And here lies the conundrum facing Merkel that will result in her diminished power and leadership.  While she and Germany have been leaders in terms of the refugee crisis, in terms of the euro crisis, in terms of forced austerity in Greece, and in other areas, it has bred resentment.  Germany’s unilateral decision to let in 1 million Muslim “refugees” has destabilized not only Germany, but neighboring countries.  Berlin is lonely today in Europe, but it is a loneliness largely attributable to their own doing.

About 20% of Germans have an affinity for right wing populism.  If Merkel is to become a strong leader or even a leader at all, she must either shrink that percentage or at least stabilize it.  In effect, they represent the greatest threat to post-war German liberal democracy.  They are not targeting democracy in its entirety, just the parts that advance tolerance and inclusion.  Merkel has to convince these people and offer them a future.  However, her strategy throughout her career and this year is simple: lull voters to sleep and hope SDP members stay home and CDU voters show up and vote.  Thus far, it has worked to her benefit.  But this year, unlike others, alternatives- namely the AfD- have jumped into that vacuum she created.


Domestically, Merkel has advanced three key policies.  She has moved from nuclear energy to renewable sources and a balanced the budget.  Perhaps, these are credible and laudable policies.  The problem is they have very few tangible effects on the lives of ordinary Germans.  There is a dearth of doctors in many rural areas and huge gaps in public transportation.  Their schools are in poor condition.

The third policy is immigration which has proven disastrous.  In fact, the one policy that has a palpable effect on the German population is Merkel’s acceptance of over 1 million Muslims into the country- a number that is growing increasingly demanding and militant.  Cities are looking less “German” as Muslim enclaves visibly pop up.

Nowhere is her decreased power and leadership more on display than in her own party where she has continuously butted heads with a state secretary in the Finance Ministry and member of her CDU- Jens Spahn.  Considerably to the right of Merkel on most policy concerns, at their annual convention he managed to push through and have ratified many CDU platform planks at odds with Merkel.  There was the vote over dual citizenship which Spahn won.  Many more right wing policies towards refugees endorsed by Spahn were approved.  Then out of the blue, he introduced a paper calling for a more strict deportation policy that was adopted almost word-for-word against the wishes of Merkel.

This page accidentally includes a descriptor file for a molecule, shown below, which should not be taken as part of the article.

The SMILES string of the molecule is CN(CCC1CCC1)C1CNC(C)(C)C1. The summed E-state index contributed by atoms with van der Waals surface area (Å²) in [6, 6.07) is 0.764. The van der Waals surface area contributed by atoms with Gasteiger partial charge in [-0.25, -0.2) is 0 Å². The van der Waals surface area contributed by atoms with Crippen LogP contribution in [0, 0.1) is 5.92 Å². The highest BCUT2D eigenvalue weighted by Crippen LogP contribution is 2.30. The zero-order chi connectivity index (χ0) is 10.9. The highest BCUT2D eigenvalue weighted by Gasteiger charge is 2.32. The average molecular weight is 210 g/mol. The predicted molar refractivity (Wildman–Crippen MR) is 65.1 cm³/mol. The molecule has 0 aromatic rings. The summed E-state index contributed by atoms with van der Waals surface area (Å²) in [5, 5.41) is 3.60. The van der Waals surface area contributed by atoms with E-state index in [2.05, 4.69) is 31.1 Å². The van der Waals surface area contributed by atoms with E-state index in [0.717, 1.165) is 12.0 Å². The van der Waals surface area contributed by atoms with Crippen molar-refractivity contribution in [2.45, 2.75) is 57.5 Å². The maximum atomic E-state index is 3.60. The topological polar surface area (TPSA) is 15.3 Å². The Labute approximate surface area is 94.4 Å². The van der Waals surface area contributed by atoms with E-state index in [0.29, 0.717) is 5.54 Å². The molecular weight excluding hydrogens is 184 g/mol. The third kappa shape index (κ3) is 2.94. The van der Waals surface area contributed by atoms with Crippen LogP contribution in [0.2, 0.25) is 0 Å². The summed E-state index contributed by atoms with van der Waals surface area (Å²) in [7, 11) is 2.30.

Described as dealing with the insurgence of the AfD and attempting to woo some of those voters back to the CDU, Merkel does not believe it will have its intended effect.  She does not believe the party should move more to the right to win these voters and believes that doing so will alienate many centrist voters away from the CDU.

The professional consensus is that Angela Merkel will win another term as Chancellor of Germany.  More importantly, the consensus is that her party will suffer losses in the Bundestag at the expense of the Left and the AfD making a coalition government increasingly difficult and lacking in unity to deal with the many problems facing Europe in the coming year.  She may join the ranks of Helmut Kohl and Konrad Adenauer in terms of multiple terms, but she will be a weakened leader at the worst time.

For many in Germany, the survival of a vibrant liberal democracy is viewed as being at risk.  Thus far, if recent state level elections are any indication, she has failed to clearly enunciate the dangers of that potential reality.